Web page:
Beshty’s foci in these early works are the superstructures that define our identities and direct our movements. In Jason Smith’s article, “Securities and Exchanges,” he states that the Travel Pictures series is primarily concerned with the “techniques of power that reproduce the given relations of force in a society”; we may call these techniques apparatuses, or, as Michel Foucault termed them, dispositifs. Smith observes that these photographs register the convergence of a means of production and the sphere of reality (a reality that is delineated by the subjectification of bodies to a system that monitors and manages their subjects’ behavior). The machine used to produce the photos (the X-ray machine in airport security) is also a means through which the State may exercise control in a post-industrial society. Gilles Deleuze elucidates the importance of making these apparatuses visible in his essay What is a dispositif? “Each apparatus has its way of structuring light, the way in which it falls, blurs and disperses, distributing the visible and the invisible, giving birth to objects which are dependent on it for their existence, and causing them to disappear.” Beshty’s photos register a shift in ideology marked by the prevalence of highly monitored and secure borders and recognizes the sociopolitical apparatuses that have intersected to create an indeterminate space (the collapse of the GDR and the instability of the Iraqi government).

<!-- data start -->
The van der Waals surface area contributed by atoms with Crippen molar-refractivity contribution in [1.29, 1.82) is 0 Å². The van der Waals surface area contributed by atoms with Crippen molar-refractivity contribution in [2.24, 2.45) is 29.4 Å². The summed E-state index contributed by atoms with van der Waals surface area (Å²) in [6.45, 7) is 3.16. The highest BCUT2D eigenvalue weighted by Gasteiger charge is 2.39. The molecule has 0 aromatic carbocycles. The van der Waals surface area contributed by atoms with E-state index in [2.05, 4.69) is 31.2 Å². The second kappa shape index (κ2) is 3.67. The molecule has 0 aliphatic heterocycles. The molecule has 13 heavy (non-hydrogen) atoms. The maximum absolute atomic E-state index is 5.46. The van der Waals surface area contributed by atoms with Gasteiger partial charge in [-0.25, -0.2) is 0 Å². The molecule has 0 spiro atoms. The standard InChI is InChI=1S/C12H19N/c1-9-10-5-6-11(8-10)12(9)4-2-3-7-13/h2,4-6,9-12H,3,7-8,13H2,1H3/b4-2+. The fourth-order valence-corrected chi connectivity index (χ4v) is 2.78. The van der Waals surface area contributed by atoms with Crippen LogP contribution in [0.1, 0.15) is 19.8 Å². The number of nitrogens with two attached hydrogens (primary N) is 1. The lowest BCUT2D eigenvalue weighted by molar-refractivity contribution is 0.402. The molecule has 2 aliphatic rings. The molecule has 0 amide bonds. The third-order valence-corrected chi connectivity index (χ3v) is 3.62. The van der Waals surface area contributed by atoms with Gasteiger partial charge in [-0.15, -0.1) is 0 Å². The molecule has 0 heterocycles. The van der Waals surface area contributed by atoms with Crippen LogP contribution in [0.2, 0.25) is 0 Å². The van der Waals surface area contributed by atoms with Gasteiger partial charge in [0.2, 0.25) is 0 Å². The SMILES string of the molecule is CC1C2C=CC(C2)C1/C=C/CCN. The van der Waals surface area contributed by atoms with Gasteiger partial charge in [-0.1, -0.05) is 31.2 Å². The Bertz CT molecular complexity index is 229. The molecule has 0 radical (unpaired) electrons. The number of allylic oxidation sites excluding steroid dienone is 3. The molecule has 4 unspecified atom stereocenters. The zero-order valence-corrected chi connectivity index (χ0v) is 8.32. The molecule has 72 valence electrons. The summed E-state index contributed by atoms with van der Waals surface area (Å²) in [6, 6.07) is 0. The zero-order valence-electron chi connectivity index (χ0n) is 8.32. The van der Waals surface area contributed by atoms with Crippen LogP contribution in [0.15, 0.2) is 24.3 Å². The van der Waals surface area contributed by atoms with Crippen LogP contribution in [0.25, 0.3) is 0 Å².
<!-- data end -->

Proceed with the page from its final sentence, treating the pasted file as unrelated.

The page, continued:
International airports and the Iraqi Embassy are places where the lines of sovereignty are blurred. The washes of color from the airport security X-ray imbue the photographs with a sense of indeterminacy and implications of globalization; the ’00s followed a decade of rising international travel (particularly within the art world), but it also witnessed the intensification of States’ control over borders in order to provide the level of protection needed in a post-9/11 world. Furthermore, Smith notes that the miasmas of color which evidence the negatives’ passage through the airport X-ray machine also endow Travel Pictures with a self-reflexivity: the X-rays ruined a photo of ruins, “as if the internal logic of what is depicted in the photograph pushed outward to the surface of the image…”